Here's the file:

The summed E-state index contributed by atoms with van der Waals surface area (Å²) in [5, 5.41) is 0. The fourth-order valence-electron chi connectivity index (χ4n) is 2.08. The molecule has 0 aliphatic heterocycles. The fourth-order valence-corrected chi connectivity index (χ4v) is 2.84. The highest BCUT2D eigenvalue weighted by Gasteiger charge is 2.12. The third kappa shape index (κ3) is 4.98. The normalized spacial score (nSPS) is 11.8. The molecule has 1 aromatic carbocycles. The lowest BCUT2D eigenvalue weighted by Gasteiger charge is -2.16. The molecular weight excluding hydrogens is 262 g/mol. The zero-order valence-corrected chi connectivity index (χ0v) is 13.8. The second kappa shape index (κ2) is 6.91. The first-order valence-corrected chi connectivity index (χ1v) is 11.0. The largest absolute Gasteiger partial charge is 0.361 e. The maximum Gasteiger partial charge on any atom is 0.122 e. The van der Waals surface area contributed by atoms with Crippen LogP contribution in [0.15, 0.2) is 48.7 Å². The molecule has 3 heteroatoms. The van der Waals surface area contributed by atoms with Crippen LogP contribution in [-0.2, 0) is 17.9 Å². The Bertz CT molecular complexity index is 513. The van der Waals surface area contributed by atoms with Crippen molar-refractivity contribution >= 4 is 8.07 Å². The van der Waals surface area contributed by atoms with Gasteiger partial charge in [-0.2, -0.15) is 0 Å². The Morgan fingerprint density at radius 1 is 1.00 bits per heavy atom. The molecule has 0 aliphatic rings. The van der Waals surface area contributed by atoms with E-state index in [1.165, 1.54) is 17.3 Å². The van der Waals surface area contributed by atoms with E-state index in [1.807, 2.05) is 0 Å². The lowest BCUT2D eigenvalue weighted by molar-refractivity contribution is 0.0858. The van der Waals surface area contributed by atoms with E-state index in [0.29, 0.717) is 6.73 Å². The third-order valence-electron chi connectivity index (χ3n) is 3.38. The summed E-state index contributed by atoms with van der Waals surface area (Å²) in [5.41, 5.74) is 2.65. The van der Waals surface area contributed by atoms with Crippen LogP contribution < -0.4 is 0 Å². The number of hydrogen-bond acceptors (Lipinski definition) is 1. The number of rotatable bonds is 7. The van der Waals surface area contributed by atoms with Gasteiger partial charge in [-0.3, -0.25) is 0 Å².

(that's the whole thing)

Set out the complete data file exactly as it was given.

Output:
The summed E-state index contributed by atoms with van der Waals surface area (Å²) in [5, 5.41) is 0. The fourth-order valence-electron chi connectivity index (χ4n) is 2.08. The molecule has 0 aliphatic heterocycles. The fourth-order valence-corrected chi connectivity index (χ4v) is 2.84. The highest BCUT2D eigenvalue weighted by Gasteiger charge is 2.12. The third kappa shape index (κ3) is 4.98. The normalized spacial score (nSPS) is 11.8. The molecule has 1 aromatic carbocycles. The lowest BCUT2D eigenvalue weighted by Gasteiger charge is -2.16. The molecular weight excluding hydrogens is 262 g/mol. The zero-order valence-corrected chi connectivity index (χ0v) is 13.8. The second kappa shape index (κ2) is 6.91. The first-order valence-corrected chi connectivity index (χ1v) is 11.0. The largest absolute Gasteiger partial charge is 0.361 e. The maximum Gasteiger partial charge on any atom is 0.122 e. The van der Waals surface area contributed by atoms with Crippen LogP contribution in [0.15, 0.2) is 48.7 Å². The molecule has 3 heteroatoms. The van der Waals surface area contributed by atoms with Crippen LogP contribution in [-0.2, 0) is 17.9 Å². The Bertz CT molecular complexity index is 513. The van der Waals surface area contributed by atoms with Crippen molar-refractivity contribution >= 4 is 8.07 Å². The van der Waals surface area contributed by atoms with Gasteiger partial charge in [-0.2, -0.15) is 0 Å². The Morgan fingerprint density at radius 1 is 1.00 bits per heavy atom. The molecule has 0 aliphatic rings. The van der Waals surface area contributed by atoms with E-state index in [1.165, 1.54) is 17.3 Å². The van der Waals surface area contributed by atoms with E-state index in [1.807, 2.05) is 0 Å². The lowest BCUT2D eigenvalue weighted by molar-refractivity contribution is 0.0858. The van der Waals surface area contributed by atoms with E-state index in [0.29, 0.717) is 6.73 Å². The third-order valence-electron chi connectivity index (χ3n) is 3.38. The summed E-state index contributed by atoms with van der Waals surface area (Å²) in [5.41, 5.74) is 2.65. The van der Waals surface area contributed by atoms with Crippen LogP contribution < -0.4 is 0 Å². The number of hydrogen-bond acceptors (Lipinski definition) is 1. The number of rotatable bonds is 7. The van der Waals surface area contributed by atoms with Gasteiger partial charge in [-0.3, -0.25) is 0 Å².